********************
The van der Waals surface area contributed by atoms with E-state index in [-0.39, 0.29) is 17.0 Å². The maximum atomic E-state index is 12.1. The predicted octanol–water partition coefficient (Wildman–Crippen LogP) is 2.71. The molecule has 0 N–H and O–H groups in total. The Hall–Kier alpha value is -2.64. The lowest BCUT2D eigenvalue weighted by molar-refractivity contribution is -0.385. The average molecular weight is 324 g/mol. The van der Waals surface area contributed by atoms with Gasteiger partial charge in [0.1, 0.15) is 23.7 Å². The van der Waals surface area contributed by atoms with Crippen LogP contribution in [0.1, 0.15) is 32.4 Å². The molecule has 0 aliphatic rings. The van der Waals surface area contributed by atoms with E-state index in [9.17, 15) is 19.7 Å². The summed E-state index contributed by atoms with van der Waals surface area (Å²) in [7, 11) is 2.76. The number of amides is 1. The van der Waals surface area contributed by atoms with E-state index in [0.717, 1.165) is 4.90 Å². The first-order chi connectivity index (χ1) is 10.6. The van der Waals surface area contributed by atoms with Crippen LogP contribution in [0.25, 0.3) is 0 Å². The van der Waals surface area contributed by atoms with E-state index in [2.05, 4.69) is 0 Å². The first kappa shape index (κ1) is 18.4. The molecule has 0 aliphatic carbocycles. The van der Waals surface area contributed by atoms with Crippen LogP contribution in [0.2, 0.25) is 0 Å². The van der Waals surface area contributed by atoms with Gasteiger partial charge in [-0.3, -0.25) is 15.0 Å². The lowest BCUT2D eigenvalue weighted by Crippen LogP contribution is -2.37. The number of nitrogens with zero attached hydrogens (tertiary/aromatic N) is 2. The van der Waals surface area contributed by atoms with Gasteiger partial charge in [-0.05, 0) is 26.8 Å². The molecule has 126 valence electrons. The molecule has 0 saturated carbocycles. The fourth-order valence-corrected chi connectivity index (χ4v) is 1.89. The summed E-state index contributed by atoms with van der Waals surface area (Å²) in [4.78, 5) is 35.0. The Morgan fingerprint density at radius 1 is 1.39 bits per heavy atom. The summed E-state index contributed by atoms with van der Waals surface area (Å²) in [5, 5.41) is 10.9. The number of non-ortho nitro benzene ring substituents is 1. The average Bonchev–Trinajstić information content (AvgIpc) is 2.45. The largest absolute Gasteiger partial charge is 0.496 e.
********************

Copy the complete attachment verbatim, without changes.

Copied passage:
The van der Waals surface area contributed by atoms with E-state index in [-0.39, 0.29) is 17.0 Å². The maximum atomic E-state index is 12.1. The predicted octanol–water partition coefficient (Wildman–Crippen LogP) is 2.71. The molecule has 0 N–H and O–H groups in total. The Hall–Kier alpha value is -2.64. The lowest BCUT2D eigenvalue weighted by molar-refractivity contribution is -0.385. The average molecular weight is 324 g/mol. The van der Waals surface area contributed by atoms with Gasteiger partial charge in [0.1, 0.15) is 23.7 Å². The van der Waals surface area contributed by atoms with Crippen LogP contribution in [0.1, 0.15) is 32.4 Å². The molecule has 0 aliphatic rings. The van der Waals surface area contributed by atoms with E-state index in [9.17, 15) is 19.7 Å². The summed E-state index contributed by atoms with van der Waals surface area (Å²) in [7, 11) is 2.76. The number of amides is 1. The van der Waals surface area contributed by atoms with E-state index in [0.717, 1.165) is 4.90 Å². The first-order chi connectivity index (χ1) is 10.6. The van der Waals surface area contributed by atoms with Crippen LogP contribution in [0.25, 0.3) is 0 Å². The van der Waals surface area contributed by atoms with E-state index in [2.05, 4.69) is 0 Å². The first kappa shape index (κ1) is 18.4. The molecule has 0 aliphatic carbocycles. The van der Waals surface area contributed by atoms with Crippen LogP contribution in [0.2, 0.25) is 0 Å². The van der Waals surface area contributed by atoms with Gasteiger partial charge in [-0.3, -0.25) is 15.0 Å². The lowest BCUT2D eigenvalue weighted by Crippen LogP contribution is -2.37. The number of nitrogens with zero attached hydrogens (tertiary/aromatic N) is 2. The van der Waals surface area contributed by atoms with Gasteiger partial charge in [-0.05, 0) is 26.8 Å². The molecule has 126 valence electrons. The molecule has 0 saturated carbocycles. The fourth-order valence-corrected chi connectivity index (χ4v) is 1.89. The summed E-state index contributed by atoms with van der Waals surface area (Å²) in [4.78, 5) is 35.0. The Morgan fingerprint density at radius 1 is 1.39 bits per heavy atom. The summed E-state index contributed by atoms with van der Waals surface area (Å²) in [5, 5.41) is 10.9. The number of non-ortho nitro benzene ring substituents is 1. The average Bonchev–Trinajstić information content (AvgIpc) is 2.45. The largest absolute Gasteiger partial charge is 0.496 e.